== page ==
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Malcolm Muggeridge : biography

24 March 1903 - 14 November 1990

Thomas Malcolm Muggeridge (24 March 1903 – 14 November 1990GRO Register of Births; Malcolm Muggeridge, My Life in Pictures.) was an English journalist, author, media personality, and satirist. During World War II, he was a soldier and a spy. In his early life a left-wing sympathiser, Muggeridge later became a forceful anti-communist. He is credited with popularising Mother Teresa and in his later years became a Catholic and moral campaigner.

World War II

When war was declared, Muggeridge went to Maidstone to join up but was sent away at this point – "My generation felt they'd missed the First War, now was the time to make up."Muggeridge Ancient And Modern, BBC He was called into the Ministry of Information, which he called "a most appalling set-up", and then joined the army as a private. He joined the Corps of Military Police and was commissioned on the General List in May 1940. He transferred to the Intelligence Corps as a Lieutenant in June 1942. Having spent two years as a Regimental Intelligence Officer in England, by 1942 he was in MI6, and had been posted to Lourenço Marques as a bogus vice-consul (called a Special Correspondent by London Controlling Section).Thadeus Holt, The Deceivers: Allied Military Deception in the Second World War, New York: Skyhorse Publishing Inc., 2007, p. 332.

His mission was to prevent information about Allied convoys off the coast of Africa falling into enemy handsMuggeridge , Ancient & Modern BBCTV – he wrote later also of a suicide attempt at this time. After the Allied occupation of North Africa he was posted to Algiers as liaison officer with the French sécurité militaire. In this capacity he was sent to Paris at the time of the liberation, working alongside Charles de Gaulle's Free French Forces. He had a high regard for de Gaulle, and considered him a greater man than Churchill.The Archive Hour, St Mugg, First broadcast BBC Radio 4, 19 April 2003 He was warned to expect some anti-British feeling in Paris because of the attack on Mers-el-Kébir. In fact Muggeridge (speaking on the BBC retrospective programme Muggeridge: Ancient & Modern) said that he encountered no such feeling – indeed he had been allowed, on occasion, to eat and drink for nothing at Maxim's. He was assigned to make an initial investigation into P. G. Wodehouse's five broadcasts from Berlin during the war. Though he was prepared to dislike Wodehouse, the interview became the start of a lifelong friendship and publishing relationship. It was also during this period that he in Paris, about the nature of her involvement with the Nazis in Vichy France during the war. Muggeridge ended the war as a Captain, having received a medal for undisclosed reasons.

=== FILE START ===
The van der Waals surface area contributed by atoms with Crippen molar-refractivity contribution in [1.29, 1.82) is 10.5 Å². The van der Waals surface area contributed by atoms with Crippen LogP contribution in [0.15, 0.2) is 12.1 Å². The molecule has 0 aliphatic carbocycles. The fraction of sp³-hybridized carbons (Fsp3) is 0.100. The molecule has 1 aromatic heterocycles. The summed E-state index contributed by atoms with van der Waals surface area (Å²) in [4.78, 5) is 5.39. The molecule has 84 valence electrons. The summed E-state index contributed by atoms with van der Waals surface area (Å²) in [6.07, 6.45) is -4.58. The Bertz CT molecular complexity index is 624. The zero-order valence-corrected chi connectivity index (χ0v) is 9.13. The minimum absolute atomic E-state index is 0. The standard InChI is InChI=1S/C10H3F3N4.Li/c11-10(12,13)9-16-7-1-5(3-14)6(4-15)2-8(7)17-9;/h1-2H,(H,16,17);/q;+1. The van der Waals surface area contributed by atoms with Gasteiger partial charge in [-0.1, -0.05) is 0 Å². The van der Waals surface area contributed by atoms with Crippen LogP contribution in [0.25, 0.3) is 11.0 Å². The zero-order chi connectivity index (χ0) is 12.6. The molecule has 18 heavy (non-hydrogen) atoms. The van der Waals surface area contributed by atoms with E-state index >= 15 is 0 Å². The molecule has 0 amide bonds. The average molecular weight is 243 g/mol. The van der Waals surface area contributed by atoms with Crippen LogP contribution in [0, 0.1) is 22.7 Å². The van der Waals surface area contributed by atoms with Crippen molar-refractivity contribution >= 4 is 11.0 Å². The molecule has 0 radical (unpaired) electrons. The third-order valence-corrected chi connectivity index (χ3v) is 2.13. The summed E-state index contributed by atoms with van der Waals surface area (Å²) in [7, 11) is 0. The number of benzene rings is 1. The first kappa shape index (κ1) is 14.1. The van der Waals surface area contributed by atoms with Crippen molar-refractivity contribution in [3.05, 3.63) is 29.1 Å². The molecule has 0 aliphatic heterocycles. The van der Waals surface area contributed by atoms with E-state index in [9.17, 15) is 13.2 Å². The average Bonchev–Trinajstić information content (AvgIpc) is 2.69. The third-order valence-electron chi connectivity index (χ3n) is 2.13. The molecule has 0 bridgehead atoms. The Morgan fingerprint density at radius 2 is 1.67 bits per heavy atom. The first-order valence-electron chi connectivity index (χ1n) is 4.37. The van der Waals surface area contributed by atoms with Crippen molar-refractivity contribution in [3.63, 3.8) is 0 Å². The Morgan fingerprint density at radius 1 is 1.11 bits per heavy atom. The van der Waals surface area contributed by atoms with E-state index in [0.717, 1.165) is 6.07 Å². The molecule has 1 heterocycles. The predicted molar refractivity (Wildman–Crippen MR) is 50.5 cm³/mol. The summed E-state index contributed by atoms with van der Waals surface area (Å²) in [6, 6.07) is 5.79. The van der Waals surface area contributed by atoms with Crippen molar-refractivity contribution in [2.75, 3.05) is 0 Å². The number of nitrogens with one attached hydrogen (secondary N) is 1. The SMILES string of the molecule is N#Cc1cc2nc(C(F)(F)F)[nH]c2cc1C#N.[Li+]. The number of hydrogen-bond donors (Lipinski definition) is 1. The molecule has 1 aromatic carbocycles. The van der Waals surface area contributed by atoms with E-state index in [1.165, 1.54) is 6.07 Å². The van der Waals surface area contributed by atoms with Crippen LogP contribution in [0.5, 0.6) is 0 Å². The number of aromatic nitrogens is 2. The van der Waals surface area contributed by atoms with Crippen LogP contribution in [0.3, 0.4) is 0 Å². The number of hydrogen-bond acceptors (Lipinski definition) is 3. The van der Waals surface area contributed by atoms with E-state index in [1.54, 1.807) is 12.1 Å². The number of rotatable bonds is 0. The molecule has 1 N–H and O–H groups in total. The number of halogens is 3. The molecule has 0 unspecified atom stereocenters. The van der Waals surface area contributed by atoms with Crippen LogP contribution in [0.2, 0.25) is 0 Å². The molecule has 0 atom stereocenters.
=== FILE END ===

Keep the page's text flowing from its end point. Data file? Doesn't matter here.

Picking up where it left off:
Literary Society

An eponymous Literary Society was established on 24 March 2003, the occasion of his centenary, and it publishes a quarterly newsletter, The Gargoyle. The Malcolm Muggeridge Society, based in Britain, is progressively republishing Muggeridge's works. Muggeridge's papers are in the Special Collections at Wheaton College, Illinois.

Criticism

His style was parodied in early live versions of the Pink Floyd track The Great Gig in the Sky, which featured snippets of his speeches, reordered as gibberish. In 1979, he criticised John Cleese and Michael Palin during a television debate concerned with the perceived blasphemy of the film Life of Brian, despite having arrived late for the showing, thus missing the two scenes in which Jesus and Brian were shown as two separate people at the same time. The comedians expressed disappointment in Muggeridge, whom all in Monty Python had previously respected as a satirist. Cleese expressed that his reputation had "plummeted" in his eyes, while Palin commented, "He was just being Muggeridge, preferring to have a very strong contrary opinion as opposed to none at all."

In 1982, aged 79, he joined the Catholic Church along with his wife Kitty. This was largely because of the influence of Mother Teresa, about whom he had written a book, Something Beautiful for God, setting out and interpreting her life. His last book Conversion, published in 1988 and recently republished, describes his life as a 20th century pilgrimage, a spiritual journey. Muggeridge was a controversial figure, known in earlier life as a drinker, heavy smoker, and womaniser, only to become later a leading figure in the Nationwide Festival of Light of 1971, protesting against the commercial exploitation of sex and violence in Britain and advocating the teaching of Christ as the key to recovering moral stability in the nation.

Living octopus

Living octopus

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